2-({2-[bis(carboxymethyl)amino]ethyl}(carboxymethyl)amino)acetic acid (EDTA)-treated blood samples were withdrawn from the abdominal vein for flow cytometric analysis. Ten microliters of blood was mixed with 5 μl of phycoerythrin-labeled hamster anti-mouse CD61 antibody (Clone 2C9.G2, BD Biosciences, San Jose, CA, USA) and 15 μl of phosphate-buffered saline in a FACS tube. After 15 min at room temperature, 500 μl of FACS Lysing Solution (BD Biosciences) was added for 30 min to lyse and fix the blood cells. Analyses were performed using a FACSCalibur (BD Biosciences). Data analysis was performed using CellQuest Pro software (ver 6.0, BD Biosciences).

Hematological and biochemical analyses

Rats were anesthetized using isoflurane, and blood samples were withdrawn from the abdominal vein and abdominal aorta for hematological and biochemical analyses. Hematological parameters were analyzed using a hematology analyzer (Siemens Healthcare Diagnostics Manufacturing Ltd., Deerfield, IL, USA, or Sysmex Corporation, Hyogo, Japan). Blood clotting times were analyzed using an automated coagulation analyzer (Sysmex Corporation, Hyogo, Japan). Blood biochemistry was analyzed using an automated biochemical analyzer (JEOL Ltd., Tokyo, Japan).

Histological analysis

Bone marrow from the femur and tissues from the spleen, liver, and thymus were excised, fixed with 10% buffered formalin, and embedded in paraffin. Sections were prepared and stained with 4′,6-diamidino-2-phenylindole (DAPI) or hematoxylin and eosin (HE). The DAPI-stained and HE-stained sections were examined using fluorescence and conventional microscopy, respectively.

Platelet aggregation

Citrated blood was collected from the abdominal aorta and centrifuged to obtain platelet-rich plasma (PRP) (190 × g, 10 min at room temperature) and platelet-poor plasma (PPP) (2000 × g, 10 min at room temperature). The platelet count in PRP was determined, and the PRP was diluted with PPP to obtain a suspension of 50 × 104/μl platelets. PRP (192 μl) was stirred for 1.5 min at 37°C and 8 μl of ADP (final concentration 20 μM) or collagen (final concentration 10 μg/ml) was added to induce platelet aggregation.

Intravital imaging

Male CD41-ZsGreen1 transgenic rats were anesthetized by inhalation of 5% isoflurane and then maintained at 2%–2.5% isoflurane. The left saphenous artery was exposed, and a filter paper (1 × 1 mm), presoaked with 10% FeCl3 was attached for 3 min to induce thrombosis 2 h after administration of vehicle or prasugrel (3 mg/kg, p.o.). Rats were placed in the prone position and the saphenous artery was attached to a glass plate. The focal plane was then adjusted at the area of widest vessel width where distinct platelet fluorescence images were evident under microscopic observation. Starting 5 min after FeCl3 application, fluorescence was measured every 1 s for 25 min using an inverted microscope (TE2000-U, Nikon Corporation, Tokyo, Japan), a spinning-disk confocal laser microscope (CSU-W1; Yokogawa Electric Corporation, Tokyo, Japan), a 20X objective lens, an excitation laser (excitation wavelength 488 nm), and an EM charge-coupled device camera (iXon3 DU888, Andor Technology Ltd., UK) to detect 516 nm fluorescence. The fluorescence image (1024 pixels × 350 pixels) was captured using iQ2 software (Andor Technology Ltd., Belfast, UK), and the 1-min average and the sum of the fluorescence intensity acquired for 25 min were calculated.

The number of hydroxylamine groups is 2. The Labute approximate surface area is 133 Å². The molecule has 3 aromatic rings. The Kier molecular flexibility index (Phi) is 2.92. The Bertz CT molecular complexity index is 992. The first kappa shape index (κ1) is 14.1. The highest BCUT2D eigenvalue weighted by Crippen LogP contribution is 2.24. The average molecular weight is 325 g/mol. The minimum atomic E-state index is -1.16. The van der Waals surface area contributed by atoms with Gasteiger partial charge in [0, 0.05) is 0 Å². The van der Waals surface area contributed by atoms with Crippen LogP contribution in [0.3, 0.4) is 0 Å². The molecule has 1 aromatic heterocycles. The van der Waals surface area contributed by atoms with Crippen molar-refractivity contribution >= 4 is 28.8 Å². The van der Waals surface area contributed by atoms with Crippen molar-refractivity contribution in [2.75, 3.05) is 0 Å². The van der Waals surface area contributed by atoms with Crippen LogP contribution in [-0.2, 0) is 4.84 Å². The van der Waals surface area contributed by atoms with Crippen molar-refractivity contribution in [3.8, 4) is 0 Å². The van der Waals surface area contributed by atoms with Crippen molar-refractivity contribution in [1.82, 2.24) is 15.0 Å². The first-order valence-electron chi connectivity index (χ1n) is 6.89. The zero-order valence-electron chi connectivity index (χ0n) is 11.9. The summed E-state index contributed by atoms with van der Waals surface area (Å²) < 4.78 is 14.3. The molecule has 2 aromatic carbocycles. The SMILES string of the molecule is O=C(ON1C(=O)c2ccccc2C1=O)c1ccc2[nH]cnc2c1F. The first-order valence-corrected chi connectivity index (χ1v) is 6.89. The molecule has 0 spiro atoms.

Statistical analysis

Data are expressed as the mean ± standard error of the mean. The statistical analysis of the differences in data between CD41-ZsGreen1 transgenic rats and wild-type SD rats was performed using Student’s t test (statistical significance < 5%). Comparisons of intravital imaging of the prasugrel and vehicle groups were performed using Welch’s t test (statistical significance < 5%). SAS System Release 9.2 (SAS Institute Inc., Cary, NC, USA) was used to determine statistical significance.

Supporting Information

S1 Video. Intravital imaging video of circulating platelets in saphenous arteries of a CD41-ZsGreen1 transgenic rat.

Male CD41-ZsGreen1 transgenic rats were anesthetized, the left saphenous artery was exposed. Fluorescence was measured every 0.05 s using a confocal laser microscope.

https://doi.org/10.1371/journal.pone.0154661.s001

(MP4)

S2 Video. Intravital imaging video of platelet thrombus formation induced by FeCl3 in a vehicle-treated CD41-ZsGreen1 transgenic rat.

Male CD41-ZsGreen1 transgenic rats were anesthetized, the left saphenous artery was exposed, and a filter paper, presoaked with 10% FeCl3 was attached for 3 min to induce thrombosis 2 h after administration of vehicle. Fluorescence was measured every 1 s for 25 min using a confocal laser microscope. Actual time after FeCl3 application is display time + 5 min.

https://doi.org/10.1371/journal.pone.0154661.s002

(MP4)

S3 Video. Intravital imaging video of platelet thrombus formation induced by FeCl3 in a prasugrel-treated CD41-ZsGreen1 transgenic rat.

Male CD41-ZsGreen1 transgenic rats were anesthetized, the left saphenous artery was exposed, and a filter paper, presoaked with 10% FeCl3 was attached for 3 min to induce thrombosis 2 h after administration of prasugrel. Fluorescence was measured every 1 s for 25 min using a confocal laser microscope. Actual time after FeCl3 application is display time + 5 min.

https://doi.org/10.1371/journal.pone.0154661.s003

(MP4)

Acknowledgments

We thank Ms. Eriko Iwashita for her expert technical assistance, and also thank Shin Nippon Biomedical Laboratories, Ltd. and Institute of Immunology Co., Ltd. for their expert experiments.

Author Contributions

Conceived and designed the experiments: MM AT KO AS. Performed the experiments: MM AT. Analyzed the data: MM AT KO JAJ AS. Contributed reagents/materials/analysis tools: MM AT. Wrote the paper: MM AT KO JAJ AS.